Although there are large and small meeting rooms included in the new office, Copeland likes to have a conference table right in his office. “It’s ideal to have a place to spread things out on a large table and to call a quick impromptu meeting,” he says

There is no mistaking that Copeland pays constant tribute to his father. A wall of framed montages of historic company photos surround a portrait of his father as a young man in the reception area of the headquarters. Inspirational plaques hang under a sign in the main conference room that read, “TO THE WIN!” – a toast Copeland Sr. made before each powerboat race

Probably the most unusual item in the offices is the pedestal of dual lions that support a glass top in the main conference room — a seemingly fitting symbol of the father and son who have led the company since it was founded in 1972.

LEFT: Curved slatted architectural features designate the seating area of the reception area. RIGHT: A group of historical photos with a portrait of Al Copeland Sr. in the middle is featured in the reception area.

For Copeland, one of the joys of his new space is the natural light.

“The executive offices on both Airline and Elmwood were windowless,” he says. “I enjoy having lots of windows where I can take in the view for miles,” he says. “I even like the rainy days from my 17th-floor vantage point.”

The Copeland brand has seen its share of rainy days. His father’s financial woes made national news in 1993 when the company was purchased by AFC Enterprises.

Copeland is quick to point out there was a silver lining behind the cloud of selling the company. “We retained the rights to the fried chicken recipe and eventually sold it for $43 million,” he says. “The sale of the secret recipe benefited my father’s family estate. For our family, it was a wonderful deal, as it was for the now Popeyes Louisiana Kitchen that today has over 2,000 restaurants in almost every state and more than two dozen countries…I saw it as a win-win — moving the recipe from one vault to another.”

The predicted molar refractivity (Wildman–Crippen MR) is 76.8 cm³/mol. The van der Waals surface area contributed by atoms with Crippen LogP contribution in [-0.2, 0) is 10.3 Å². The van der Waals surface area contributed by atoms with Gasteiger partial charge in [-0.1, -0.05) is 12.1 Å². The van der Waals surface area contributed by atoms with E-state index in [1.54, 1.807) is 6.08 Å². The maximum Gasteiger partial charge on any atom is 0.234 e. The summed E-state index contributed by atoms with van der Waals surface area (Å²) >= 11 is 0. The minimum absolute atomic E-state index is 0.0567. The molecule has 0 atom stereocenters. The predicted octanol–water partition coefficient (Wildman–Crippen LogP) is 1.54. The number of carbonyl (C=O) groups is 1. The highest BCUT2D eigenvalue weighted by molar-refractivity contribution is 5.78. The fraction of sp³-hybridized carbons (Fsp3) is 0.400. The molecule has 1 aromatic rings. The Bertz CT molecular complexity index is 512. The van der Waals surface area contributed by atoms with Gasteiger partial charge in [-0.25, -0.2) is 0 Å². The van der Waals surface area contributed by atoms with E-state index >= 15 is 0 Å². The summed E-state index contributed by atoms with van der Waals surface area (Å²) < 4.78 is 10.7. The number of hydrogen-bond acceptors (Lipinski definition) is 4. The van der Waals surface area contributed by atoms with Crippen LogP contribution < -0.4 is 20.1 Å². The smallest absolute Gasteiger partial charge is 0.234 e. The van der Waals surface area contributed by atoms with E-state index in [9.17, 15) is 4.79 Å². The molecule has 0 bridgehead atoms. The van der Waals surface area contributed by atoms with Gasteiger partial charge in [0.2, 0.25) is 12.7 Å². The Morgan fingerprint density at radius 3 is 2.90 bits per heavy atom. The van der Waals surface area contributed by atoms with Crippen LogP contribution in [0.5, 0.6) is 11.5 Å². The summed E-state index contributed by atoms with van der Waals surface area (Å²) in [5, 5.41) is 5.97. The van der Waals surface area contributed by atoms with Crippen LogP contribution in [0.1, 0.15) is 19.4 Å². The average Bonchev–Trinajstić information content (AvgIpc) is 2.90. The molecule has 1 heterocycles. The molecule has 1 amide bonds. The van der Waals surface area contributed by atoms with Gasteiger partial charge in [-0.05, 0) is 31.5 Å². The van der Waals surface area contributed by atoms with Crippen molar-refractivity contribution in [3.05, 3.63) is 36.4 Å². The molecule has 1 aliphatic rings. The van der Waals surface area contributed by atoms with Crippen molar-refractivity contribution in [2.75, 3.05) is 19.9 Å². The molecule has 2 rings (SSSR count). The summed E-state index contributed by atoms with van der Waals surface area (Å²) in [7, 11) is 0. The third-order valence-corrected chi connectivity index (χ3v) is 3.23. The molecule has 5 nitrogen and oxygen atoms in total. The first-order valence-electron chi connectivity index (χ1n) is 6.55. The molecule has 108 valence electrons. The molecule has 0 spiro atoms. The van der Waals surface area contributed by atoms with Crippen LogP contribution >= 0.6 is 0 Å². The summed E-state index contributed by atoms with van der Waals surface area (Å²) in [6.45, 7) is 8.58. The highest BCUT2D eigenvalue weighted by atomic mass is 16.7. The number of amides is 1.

Although his dad was the boss, Copeland received no special treatment.

“I worked for my father from the time I was 12 years old, mopping floors, taking out the trash, then moving up to working in the kitchen,” he says. “My big break came when I moved up to the role of assistant manager of a Popeyes Chicken & Biscuits.”

LEFT: The reception desk greets visitors to the top floor. RIGHT: The small conference room is known as the “Operations Think Tank,” and is used for quick, open meetings that can take place throughout the day. The words on the wall are designed to help spark ideas.

Prior to becoming CEO of ACI, Copeland served as the senior executive vice president of Copeland’s Restaurants, where he provided leadership and direction for the marketing, operations, purchasing and research aspects of the fully franchised restaurant division. “I still personally own three Popeyes Louisiana Kitchen franchises in Marrero, Harvey and Avondale,” he says.

Today, Copeland also enjoys his duties as head of the Al Copeland Foundation (ACF), a nonprofit that supports local research for cancer, the disease that led to his father’s death on Easter Sunday 2008. “My father had a rare form of cancer called merkel cell carcinoma,” he says. “He aggressively fought the rare disease and died in Germany, where he had traveled to seek the latest treatment.”

Copeland is ever mindful that it takes teamwork to make both ACI and ACF successful, “ACI wouldn’t be as successful as it is today without the people at the corporate headquarters who oversee the daily operations of all of our entities and are the heartbeat of the company.” Pausing to reflect on the many worthy projects ACF has supported, he adds, “We have many people to thank for their support to make our foundation’s fight against cancer successful at events, such as its annual golf classic and Krewe du Cure.”


Categories: Food, The Magazine